Five years later, Nate Jones recalls a near-jinx experience in Philip Humber's perfect game


The last thing any baseball player wants to do is "jinx" a teammate's perfect game or no hitter by uttering those forbidden words. But there's another way someone could play into that longstanding superstition, which White Sox reliever Nate Jones almost did back in 2012. 

Friday marked the five-year anniversary of Philip Humber's perfect game against the Seattle Mariners, and the 31-year-old Jones is the only current White Sox player who was at Safeco Field that day. Back then, Jones was only a few weeks into his major league career, and he almost committed a perfect game faux pas from the bullpen.

"I think it was the fifth inning, because at that time I didn't have a defined role, I could come in at any point," Jones said. "So around the fifth inning, I started getting up and stretching between innings, which usually takes me into our inning when we're out on the field. 

"So before that inning started, Hector Santiago was like ‘Hey Nate, why don't you sit down.' I'm like, ‘Nah, I'm good, I'm just stretching.' He's like, ‘No, sit down.' And once he said it the second time, I'm was like, uh oh, something's going on. 

"I sat down and looked up at the scoreboard and I was like, oh gosh. Luckily I didn't screw that up. I didn't jinx it with my stretching."

Humber only needed 96 pitches to retire all 27 Mariners batters he faced, with catcher A.J. Pierzynski leaning heavily on the right-hander's unhittable slider. Humber ended his historic afternoon with a controversial strikeout of Brendan Ryan -- who pleaded to home plate umpire Brian Runge that he checked his swing on a 3-2 slider -- and was rapidly mobbed by his teammates.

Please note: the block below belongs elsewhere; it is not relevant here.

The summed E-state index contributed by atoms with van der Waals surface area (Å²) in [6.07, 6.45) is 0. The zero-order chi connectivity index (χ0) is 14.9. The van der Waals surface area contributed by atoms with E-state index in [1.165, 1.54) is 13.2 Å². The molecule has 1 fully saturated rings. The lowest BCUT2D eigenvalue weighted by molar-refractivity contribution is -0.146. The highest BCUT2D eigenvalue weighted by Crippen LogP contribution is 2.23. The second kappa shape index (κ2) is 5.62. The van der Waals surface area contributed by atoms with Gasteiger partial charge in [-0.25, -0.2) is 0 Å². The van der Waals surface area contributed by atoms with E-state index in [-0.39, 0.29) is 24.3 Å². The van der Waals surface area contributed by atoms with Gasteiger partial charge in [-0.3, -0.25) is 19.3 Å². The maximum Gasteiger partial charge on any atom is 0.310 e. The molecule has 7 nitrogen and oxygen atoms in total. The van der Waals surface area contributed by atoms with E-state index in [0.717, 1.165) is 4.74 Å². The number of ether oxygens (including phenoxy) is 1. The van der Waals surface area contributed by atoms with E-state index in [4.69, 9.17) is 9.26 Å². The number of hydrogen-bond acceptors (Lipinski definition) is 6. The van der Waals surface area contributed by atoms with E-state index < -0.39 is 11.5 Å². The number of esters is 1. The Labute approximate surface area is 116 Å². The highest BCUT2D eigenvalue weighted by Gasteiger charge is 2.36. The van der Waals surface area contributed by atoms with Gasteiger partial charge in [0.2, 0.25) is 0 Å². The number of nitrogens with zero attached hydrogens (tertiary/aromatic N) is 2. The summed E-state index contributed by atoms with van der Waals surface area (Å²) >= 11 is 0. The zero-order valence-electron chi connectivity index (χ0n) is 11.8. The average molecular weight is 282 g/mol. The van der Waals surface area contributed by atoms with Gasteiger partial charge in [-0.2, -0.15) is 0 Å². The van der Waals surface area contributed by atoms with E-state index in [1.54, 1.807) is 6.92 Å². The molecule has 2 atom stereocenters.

For Jones and the rest of the White Sox relievers, there was a logjam trying to get down the stairs from the left field bullpen onto the field to go join the dogpile on the pitcher's mound. Jones remembers Santiago, who's now with the Minnesota Twins, taking an adrenaline-fueled shortcut. 

"He went from the bullpen bench and jumped the fence (while) we were trying to rush down the steps," Jones said. "And he was the first one out. 

"It was an unbelievable feeling to make that and to celebrate what he had done, even though we didn't really do anything. But to celebrate what he had done and what the defense did and what A.J. did behind the plate, that was an awesome experience."

Added Jones: "That's the fastest I ran in a long time, that's for sure."

There's nothing comparable in sports to witnessing a perfect game develop. There's a swell of intensity as the players, coaches and fans begin to realize what's happening, and by the eighth and ninth inning, every pitch is thrown with the pressure of Game 7 of the World Series. 

For Humber, success was fleeting -- he was dropped from the White Sox rotation less than four months after his perfect game, and never made it back to the majors after posting a 7.90 ERA in 2013. But that doesn't take the shine off his perfect game, which will endure in White Sox history and the memories of everyone who was there five years ago. 

"That was something else," Jones said. "It's something I'll never forget, that's for sure." 

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